Trump understood that immigration reform had to be done with compassion, but something changed in a short period of time [between 10 o’clock and 12 o’clock on Thursday]. I don’t know where that guy went, I want him back.

    (TIME, January 16, 2018)

    This is why the real story is not Trump’s manic, unpredictable, and irresponsible behavior. It’s the Snapchat-like way everyone in Washington continually reacts with shock and consternation to that behavior, and then immediately forgets it.

    Indeed, only selective amnesia explains anyone in Washington believing this meeting will amount to anything more than a photo op. Mind you, this is probably all Trump wants; you know, like an Instagram thot hoping her latest post will attract millions of “Likes.” (Okay, perhaps it’s more like the photo op he orchestrated to show him brokering a deal on DACA, only to have it fizzle to nothing … like just another viral story.)

    As for Kim, even more predictable than Trump flip-flopping on major issues at the drop of a hat is North Korean leaders making promises they never keep. Trust me, Kim will never give up his nuclear weapons.

    But, even if he agrees to do so, nothing indicates how useless that agreement would be quite like North Korea’s falling out with South Korea over their unified Olympic flag. Reports are that North Korea refused to honor its agreement with South Korea to march in today’s Opening Ceremony of the PyeongChang Paralympics under the same unified flag they marched under for the regular Olympics just weeks ago.

    Unfortunately, like Putin of Russia, Xi of China, and practically every other world leader, Kim knows he only has to flatter Trump to get him to fold like a cheap suit. Trump has shown time and again that, far from being a master of The Art of the Deal, he’s just a sucker for flattery.

    And nothing would flatter Trump more than a photo op showing him meeting with Kim ostensibly to denuclearize the Korean Peninsula. Hell, Trump would pat himself on the back just for being the first US president to meet any North Korean leader and the first world leader to meet Kim.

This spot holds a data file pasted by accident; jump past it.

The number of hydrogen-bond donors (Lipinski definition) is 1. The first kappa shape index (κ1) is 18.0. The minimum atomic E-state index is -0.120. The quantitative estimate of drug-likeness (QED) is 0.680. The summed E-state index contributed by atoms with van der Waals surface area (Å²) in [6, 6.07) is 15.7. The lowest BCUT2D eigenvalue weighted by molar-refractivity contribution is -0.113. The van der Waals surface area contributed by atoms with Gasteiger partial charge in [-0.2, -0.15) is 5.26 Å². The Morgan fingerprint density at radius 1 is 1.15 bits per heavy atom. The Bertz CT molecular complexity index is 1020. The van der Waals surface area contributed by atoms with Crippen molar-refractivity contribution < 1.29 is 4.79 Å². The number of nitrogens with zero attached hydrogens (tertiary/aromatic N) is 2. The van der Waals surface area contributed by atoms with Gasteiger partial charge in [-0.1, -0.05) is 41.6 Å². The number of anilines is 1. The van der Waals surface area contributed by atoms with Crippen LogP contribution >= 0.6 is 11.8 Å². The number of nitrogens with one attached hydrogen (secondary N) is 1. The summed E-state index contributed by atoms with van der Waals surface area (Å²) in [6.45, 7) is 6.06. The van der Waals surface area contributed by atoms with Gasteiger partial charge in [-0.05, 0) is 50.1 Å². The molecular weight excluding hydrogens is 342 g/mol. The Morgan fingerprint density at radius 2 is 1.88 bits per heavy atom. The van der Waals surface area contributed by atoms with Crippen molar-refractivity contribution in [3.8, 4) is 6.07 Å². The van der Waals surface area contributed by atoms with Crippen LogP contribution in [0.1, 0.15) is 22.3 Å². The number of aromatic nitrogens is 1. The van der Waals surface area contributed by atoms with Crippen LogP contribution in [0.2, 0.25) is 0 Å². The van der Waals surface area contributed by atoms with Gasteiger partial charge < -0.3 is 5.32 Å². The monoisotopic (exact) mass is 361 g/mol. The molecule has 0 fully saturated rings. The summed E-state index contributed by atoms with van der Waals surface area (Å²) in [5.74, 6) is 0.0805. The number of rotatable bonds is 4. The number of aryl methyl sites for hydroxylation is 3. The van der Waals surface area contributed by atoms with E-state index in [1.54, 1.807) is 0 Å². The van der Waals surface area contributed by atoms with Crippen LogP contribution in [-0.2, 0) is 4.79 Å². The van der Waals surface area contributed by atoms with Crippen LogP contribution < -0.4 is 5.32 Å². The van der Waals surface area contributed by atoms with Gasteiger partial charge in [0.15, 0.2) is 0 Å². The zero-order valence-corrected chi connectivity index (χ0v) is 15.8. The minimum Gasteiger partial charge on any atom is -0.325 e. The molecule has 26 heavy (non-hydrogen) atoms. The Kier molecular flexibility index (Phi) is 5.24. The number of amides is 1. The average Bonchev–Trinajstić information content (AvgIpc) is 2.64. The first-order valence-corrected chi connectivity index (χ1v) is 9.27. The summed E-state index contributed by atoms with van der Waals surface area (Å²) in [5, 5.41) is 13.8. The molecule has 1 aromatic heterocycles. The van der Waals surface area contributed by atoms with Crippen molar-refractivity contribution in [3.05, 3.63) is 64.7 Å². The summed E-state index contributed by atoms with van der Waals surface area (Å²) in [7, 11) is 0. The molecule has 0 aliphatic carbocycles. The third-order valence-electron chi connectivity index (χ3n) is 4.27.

Never mind that this is rather like patting yourself on the back for being the first to sup with the Devil.#Idiot!

    Incidentally, one of the reasons Obama never met with Kim is that Republicans accused him of treasonous naiveté for even expressing a willingness to do so – if Kim met his preconditions. Of course, the hypocrisy of Republicans praising things they once denounced has become a hallmark of Trump’s presidency. Exhibit A: praising Trump’s impulsive and doomed framework to get North Korea to give up nuclear weapons after denouncing Obama’s comprehensive and shrewd framework to get Iran to not develop them in the first place.

    Meanwhile, it is self-evident that Trump couldn’t care less about the preparations necessary for this meeting. I doubt, for example, that it will occur to him to have a long spoon. But Kim could be forgiven for thinking Trump also couldn’t care less about the results. Kim need only refer to Graham’s lament regarding DACA for (mis)guidance.

    For his part, Kim would like nothing more than to show his people that he, not Trump, is the most powerful man in the world. And he clearly believes the optics of him summoning Trump to a summit meeting would do the trick – no matter where it takes place. (Even I would be shocked if Trump’s handlers allow him to travel to the Korean Peninsula – effectively meeting Kim not just on his terms but on his turf to boot.)

    But, apropos of (mis)guidance, Kim is in for a rude awakening if he thinks just stroking Trump’s ego will induce the United States to lift sanctions. Because Trump is not the dictator he pretends to be — as Putin is now realizing to his chagrin. America’s system of checks and balances (in this case Congress and the Press) will constrain Trump’s well-documented impulse to betray his country for a historic photo op, idle flattery, or the proverbial thirty pieces of silver.

    For example, but for Congress, he would have lifted sanctions on Russia long ago. This, despite clear and convincing evidence that Russia was (and is) still meddling to undermine democratic institutions in the United States and throughout Europe.

    Therefore, no matter what Trump says, Kim will have to ape Gaddafi (i.e., give up his nukes) before North Korea gets any relief. The Catch-22, of course, is that, if Kim does, he’s bound to end up like Gaddafi, namely dead. Which is why, like so much with Trump, this proposed summit meeting will turn out to be much ado about nothing.

    Ultimately, though, there’s this prevailing fact:

    Such antic mix of arrogance, ignorance, and fickleness has America’s European allies reeling with consternation, frustration, and dismay. But it also has leaders of every other country lining up to play Trump for a chump, especially given that all it takes is a little stroking of his infantile ego to do so.

    (“North Korea’s Nukes Upstage America’s Fireworks…Again,” The iPINIONS Journal, July 5, 2017)

    Xi of China was first in line. Then came Netanyahu of Israel, et al. Kim of North Korea is just falling in line.

    Related commentaries:
    Trump & Kim
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  • Thursday, March 8, 2018 at 8:25 AM

    It’s International Women’s Day: ‘Men Should Be Barred from Politics’